|Chennai||Rs. 25020.00 (0.81%)|
|Mumbai||Rs. 25890.00 (0.98%)|
|Delhi||Rs. 25200.00 (-0.2%)|
|Kolkata||Rs. 25480.00 (1.03%)|
|Kerala||Rs. 24800.00 (0.61%)|
|Bangalore||Rs. 25000.00 (0.81%)|
|Hyderabad||Rs. 25080.00 (1.09%)|
New York Mayor Michael Bloomberg and his San Francisco counterpart, Ed Lee, said at a news conference Friday that they are sponsoring a pair of technology summits over the next year.
The mayors said the "digital cities" summits — one in New York in September and another in San Francisco early next year — will seek to find ways to use technology to solve problems the cities face.
The mayors made the announcement after touring the office of San Francisco-based mobile payment company Square with co-founder Jack Dorsey, who also helped found Twitter. Both mayors lauded Square's ability to boost commerce in their cities.
Bloomberg pointed to power outages and dangerous winds and flooding from Hurricane Sandy as examples of issues the summits would seek to address. Lee emphasized San Francisco's recent partnership with companies like car-sharing service Lyft to assist with transporting people in post-earthquake scenarios.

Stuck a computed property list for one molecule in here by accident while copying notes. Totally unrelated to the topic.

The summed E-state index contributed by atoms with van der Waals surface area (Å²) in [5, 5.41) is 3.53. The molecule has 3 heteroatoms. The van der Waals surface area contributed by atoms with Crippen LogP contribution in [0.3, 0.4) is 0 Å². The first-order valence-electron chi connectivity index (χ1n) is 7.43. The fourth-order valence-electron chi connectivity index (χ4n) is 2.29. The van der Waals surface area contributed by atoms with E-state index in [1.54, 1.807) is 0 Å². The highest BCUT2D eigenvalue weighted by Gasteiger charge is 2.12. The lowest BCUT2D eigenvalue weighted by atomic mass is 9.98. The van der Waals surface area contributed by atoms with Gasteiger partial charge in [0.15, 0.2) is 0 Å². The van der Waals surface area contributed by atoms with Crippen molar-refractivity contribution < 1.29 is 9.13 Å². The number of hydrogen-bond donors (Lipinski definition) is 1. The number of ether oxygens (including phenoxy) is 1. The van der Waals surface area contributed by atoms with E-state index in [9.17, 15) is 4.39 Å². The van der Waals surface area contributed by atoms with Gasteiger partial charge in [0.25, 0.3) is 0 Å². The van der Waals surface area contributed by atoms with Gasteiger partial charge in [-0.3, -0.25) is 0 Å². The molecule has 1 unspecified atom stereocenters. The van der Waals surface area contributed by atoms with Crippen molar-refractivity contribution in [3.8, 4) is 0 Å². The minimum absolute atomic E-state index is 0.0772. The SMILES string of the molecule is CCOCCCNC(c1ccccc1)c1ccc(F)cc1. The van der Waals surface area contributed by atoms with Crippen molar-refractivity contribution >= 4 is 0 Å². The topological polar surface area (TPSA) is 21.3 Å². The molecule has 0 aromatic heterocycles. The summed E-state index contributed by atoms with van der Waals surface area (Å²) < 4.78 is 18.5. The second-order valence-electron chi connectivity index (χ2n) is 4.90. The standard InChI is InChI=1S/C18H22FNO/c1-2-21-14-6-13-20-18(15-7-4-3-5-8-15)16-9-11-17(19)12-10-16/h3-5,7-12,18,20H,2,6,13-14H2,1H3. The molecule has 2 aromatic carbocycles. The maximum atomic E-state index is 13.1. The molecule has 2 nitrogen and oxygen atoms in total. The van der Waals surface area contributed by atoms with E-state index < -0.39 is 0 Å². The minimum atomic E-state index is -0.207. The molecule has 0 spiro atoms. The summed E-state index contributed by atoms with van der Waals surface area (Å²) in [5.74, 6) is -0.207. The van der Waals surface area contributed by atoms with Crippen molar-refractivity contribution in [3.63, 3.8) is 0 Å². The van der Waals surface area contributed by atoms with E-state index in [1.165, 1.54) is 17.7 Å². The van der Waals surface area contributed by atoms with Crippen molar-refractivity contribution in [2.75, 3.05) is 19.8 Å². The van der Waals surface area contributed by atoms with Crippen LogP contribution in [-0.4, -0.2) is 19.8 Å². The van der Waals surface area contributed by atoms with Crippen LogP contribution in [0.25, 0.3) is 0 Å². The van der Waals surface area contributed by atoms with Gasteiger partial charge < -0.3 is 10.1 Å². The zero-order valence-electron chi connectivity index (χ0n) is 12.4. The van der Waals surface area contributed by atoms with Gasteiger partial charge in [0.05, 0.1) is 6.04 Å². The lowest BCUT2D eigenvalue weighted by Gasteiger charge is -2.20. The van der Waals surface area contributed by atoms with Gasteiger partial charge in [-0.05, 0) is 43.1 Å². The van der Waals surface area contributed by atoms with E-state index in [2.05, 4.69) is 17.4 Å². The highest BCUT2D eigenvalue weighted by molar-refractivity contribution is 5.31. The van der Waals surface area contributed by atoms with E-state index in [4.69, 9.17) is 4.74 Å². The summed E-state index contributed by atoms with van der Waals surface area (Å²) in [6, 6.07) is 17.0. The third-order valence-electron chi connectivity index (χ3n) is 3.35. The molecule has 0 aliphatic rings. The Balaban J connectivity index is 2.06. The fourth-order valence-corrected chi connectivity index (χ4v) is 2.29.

Some general areas the summit would address are immigration, office space and housing, and funding startups.
The summit would consist of about two-dozen people from technology, business, and government, though a firm list has not been developed yet. Attendees could range from other mayors to members of the education or health care sectors.
"People that are interested in advancing their economies or creating business or working together, the Jack Dorseys and the mayor — that's the kind of person you want to have there," Bloomberg said.
Bloomberg is visiting the San Francisco Bay Area and met with leaders in Silicon Valley Friday. He has been trying to boost New York City's technology sector, which he said has grown 30 percent since 2005 and ranks number one for job growth in mobile app companies.
Cornell University and Technion-Israel Institute of Technology won a 2011 contest to start a science and engineering graduate school in New York City. The city is providing free land and up to $100 million in improvements.